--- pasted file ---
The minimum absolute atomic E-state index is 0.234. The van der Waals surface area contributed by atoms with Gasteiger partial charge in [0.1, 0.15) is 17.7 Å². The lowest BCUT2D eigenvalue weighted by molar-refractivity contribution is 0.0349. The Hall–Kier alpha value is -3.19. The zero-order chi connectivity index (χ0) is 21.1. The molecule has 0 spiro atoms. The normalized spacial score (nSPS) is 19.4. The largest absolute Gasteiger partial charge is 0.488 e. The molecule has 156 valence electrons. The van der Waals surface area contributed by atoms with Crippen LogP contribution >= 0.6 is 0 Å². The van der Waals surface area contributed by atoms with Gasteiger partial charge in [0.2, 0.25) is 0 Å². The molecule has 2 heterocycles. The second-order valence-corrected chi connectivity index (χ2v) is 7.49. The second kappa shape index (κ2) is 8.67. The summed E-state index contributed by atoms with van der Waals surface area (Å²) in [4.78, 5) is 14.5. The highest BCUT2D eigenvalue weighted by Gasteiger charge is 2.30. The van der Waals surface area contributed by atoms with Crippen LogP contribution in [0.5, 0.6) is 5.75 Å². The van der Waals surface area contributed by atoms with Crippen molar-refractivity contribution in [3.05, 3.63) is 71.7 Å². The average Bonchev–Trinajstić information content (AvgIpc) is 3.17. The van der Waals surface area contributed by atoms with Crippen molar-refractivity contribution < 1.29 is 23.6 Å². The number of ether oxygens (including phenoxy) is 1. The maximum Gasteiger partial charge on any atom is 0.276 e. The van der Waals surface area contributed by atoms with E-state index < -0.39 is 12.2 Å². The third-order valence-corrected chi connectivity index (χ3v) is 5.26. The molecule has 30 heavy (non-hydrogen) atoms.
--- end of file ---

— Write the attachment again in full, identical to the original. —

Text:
The minimum absolute atomic E-state index is 0.234. The van der Waals surface area contributed by atoms with Gasteiger partial charge in [0.1, 0.15) is 17.7 Å². The lowest BCUT2D eigenvalue weighted by molar-refractivity contribution is 0.0349. The Hall–Kier alpha value is -3.19. The zero-order chi connectivity index (χ0) is 21.1. The molecule has 0 spiro atoms. The normalized spacial score (nSPS) is 19.4. The largest absolute Gasteiger partial charge is 0.488 e. The molecule has 156 valence electrons. The van der Waals surface area contributed by atoms with Crippen LogP contribution >= 0.6 is 0 Å². The van der Waals surface area contributed by atoms with Gasteiger partial charge in [0.2, 0.25) is 0 Å². The molecule has 2 heterocycles. The second-order valence-corrected chi connectivity index (χ2v) is 7.49. The second kappa shape index (κ2) is 8.67. The summed E-state index contributed by atoms with van der Waals surface area (Å²) in [4.78, 5) is 14.5. The highest BCUT2D eigenvalue weighted by Gasteiger charge is 2.30. The van der Waals surface area contributed by atoms with Crippen LogP contribution in [0.5, 0.6) is 5.75 Å². The van der Waals surface area contributed by atoms with Crippen molar-refractivity contribution in [3.05, 3.63) is 71.7 Å². The average Bonchev–Trinajstić information content (AvgIpc) is 3.17. The van der Waals surface area contributed by atoms with Crippen molar-refractivity contribution < 1.29 is 23.6 Å². The number of ether oxygens (including phenoxy) is 1. The maximum Gasteiger partial charge on any atom is 0.276 e. The van der Waals surface area contributed by atoms with E-state index < -0.39 is 12.2 Å². The third-order valence-corrected chi connectivity index (χ3v) is 5.26. The molecule has 30 heavy (non-hydrogen) atoms.